31 May 2010

O Brave New World

Two articles caught my eye recently. I paraphrase them briefly here, but read the linked articles if you haven't heard about this in the news already.

  • Oxytocin, when administered via nose spray, increased empathy in subjects in a study published in The Journal of Neuroscience. Discoblog has an interpretation of the findings.
  • Magnets can interfere with moral judgments, according to a study published in the Proceedings of the National Academy of Sciences. A technique called transcranial magnetic stimulation changed the way participants reacted to stories designed to provoke moral reactions about guilt or innocence. NPR has a summary.

You can probably, without thinking too hard, come up with half a dozen ways in which these techniques could be misused for nefarious purposes. The reported findings only represent "proof of concept," but I believe it's only a matter of time before these or similar techniques are commonly applied to unwilling subjects.

I, for one, was not really surprised to learn that scientists are getting closer to identifying a neurological/biochemical basis for relatively high-level mental functions. What's so amazing to me is the relative subtlety of these techniques. Time was when you had to jab someone in the arm or put something in their drink or apply blunt head trauma in order to compromise their mental faculties, and even then only you could only manipulate them in a very coarse-grained way (see, e.g. sodium pentothal). I am very worried that in twenty years you'll have to check under the tables for aerosolizers and neural stimulation devices every time you walk into a corporate board room or a courtroom or a car dealership.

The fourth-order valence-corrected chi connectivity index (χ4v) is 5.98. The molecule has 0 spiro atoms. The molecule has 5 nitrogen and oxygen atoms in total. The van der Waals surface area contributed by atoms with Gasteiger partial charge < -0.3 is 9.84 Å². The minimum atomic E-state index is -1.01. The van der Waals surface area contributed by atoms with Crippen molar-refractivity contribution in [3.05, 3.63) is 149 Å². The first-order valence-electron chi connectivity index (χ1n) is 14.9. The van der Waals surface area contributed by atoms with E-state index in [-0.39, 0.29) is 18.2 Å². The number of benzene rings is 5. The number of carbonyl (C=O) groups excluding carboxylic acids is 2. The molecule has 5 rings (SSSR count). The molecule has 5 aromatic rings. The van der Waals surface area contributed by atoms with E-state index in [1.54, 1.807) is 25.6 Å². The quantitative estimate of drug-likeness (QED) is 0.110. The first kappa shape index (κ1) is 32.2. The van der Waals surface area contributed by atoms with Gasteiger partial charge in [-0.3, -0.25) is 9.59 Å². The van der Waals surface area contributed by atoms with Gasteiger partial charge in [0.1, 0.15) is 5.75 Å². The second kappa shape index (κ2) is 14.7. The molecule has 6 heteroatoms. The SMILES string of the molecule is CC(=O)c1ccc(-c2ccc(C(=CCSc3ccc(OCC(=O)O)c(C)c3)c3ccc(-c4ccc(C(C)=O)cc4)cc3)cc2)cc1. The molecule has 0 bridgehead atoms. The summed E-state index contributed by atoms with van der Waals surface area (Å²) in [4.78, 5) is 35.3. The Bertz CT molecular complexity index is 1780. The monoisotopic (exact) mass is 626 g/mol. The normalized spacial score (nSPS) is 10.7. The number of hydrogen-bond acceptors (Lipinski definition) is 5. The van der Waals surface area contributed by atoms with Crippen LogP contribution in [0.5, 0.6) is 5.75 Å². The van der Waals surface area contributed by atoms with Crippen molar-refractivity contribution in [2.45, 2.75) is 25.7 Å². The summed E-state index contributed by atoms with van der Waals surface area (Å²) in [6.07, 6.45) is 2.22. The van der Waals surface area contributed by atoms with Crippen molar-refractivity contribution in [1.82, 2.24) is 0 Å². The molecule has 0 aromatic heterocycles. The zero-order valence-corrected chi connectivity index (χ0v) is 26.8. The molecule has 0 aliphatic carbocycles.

16 May 2010

How not to misinterpret statistics

ScienceNews has an article by Tom Siegfried, titled "Odds Are, It's Wrong". Siegfried presents a pretty good analysis of a few common errors in statistics (just be sure to skip over the overdramatic introduction). The most major of these, in my mind, is misunderstanding the meaning of statistical significance.

If you've forgotten everything you learned in your last statistics class and are a bit hazy about what the difference is between these two statements,

Experimental data yielded a p-value of 0.03.

With 97% certainty, the observed difference between the groups was real (and not due to chance).

...then this article may help.

09 May 2010


From Sacramento Credit Union's FAQ:

Why are the Security Questions used?
The first time you login and enroll in Protection Plus, you will be asked to enter five Security Questions and corresponding answers. The Security Questions are used if you do not want to register the computer you are currently using. With the Security Questions, we can make sure it is you logging in when you use different computers, such as, a internet bar computer. The answers to your Security Questions are case sensitive and cannot contain special characters like an apostrophe, or the words "insert," "delete," "drop," "update," "null," or "select."
Why can't I use certain words like "drop" as part of my Security Question answers?
There are certain words used by hackers to try to gain access to systems and manipulate data; therefore, the following words are restricted: "select," "delete," "update," "insert," "drop" and "null".

I suppose that superficially this explanation is reassuring, but what it suggests about the underlying implementation is both saddening and terrifying.

(Blacklisting is often the wrong approach.)

04 May 2010

Rush Hour is PSPACE-complete

A friend got me playing the Traffic Jam game for Android, which is a clone of the children's game Rush Hour:

The object is to move the cars around so that the yellow car can exit the board; each car may move vertically or horizontally but not both.

I was amused (though not totally surprised) to learn that when one considers the generalization of this game to larger boards, it is NP-hard and PSPACE-complete to decide whether a configuration is solvable or not. Flake and Baum, in a 2002 paper (subtitle: "Why you should generously tip parking lot attendants"), prove this by showing how to emulate certain classes of digital circuitry in Rush Hour. This paper is worth a look even if you are only inclined to glance at the pictures of the constructions. The authors built freaking digital logic out of cars.

As with many good games, it seems there is more to Rush Hour than meets the eye.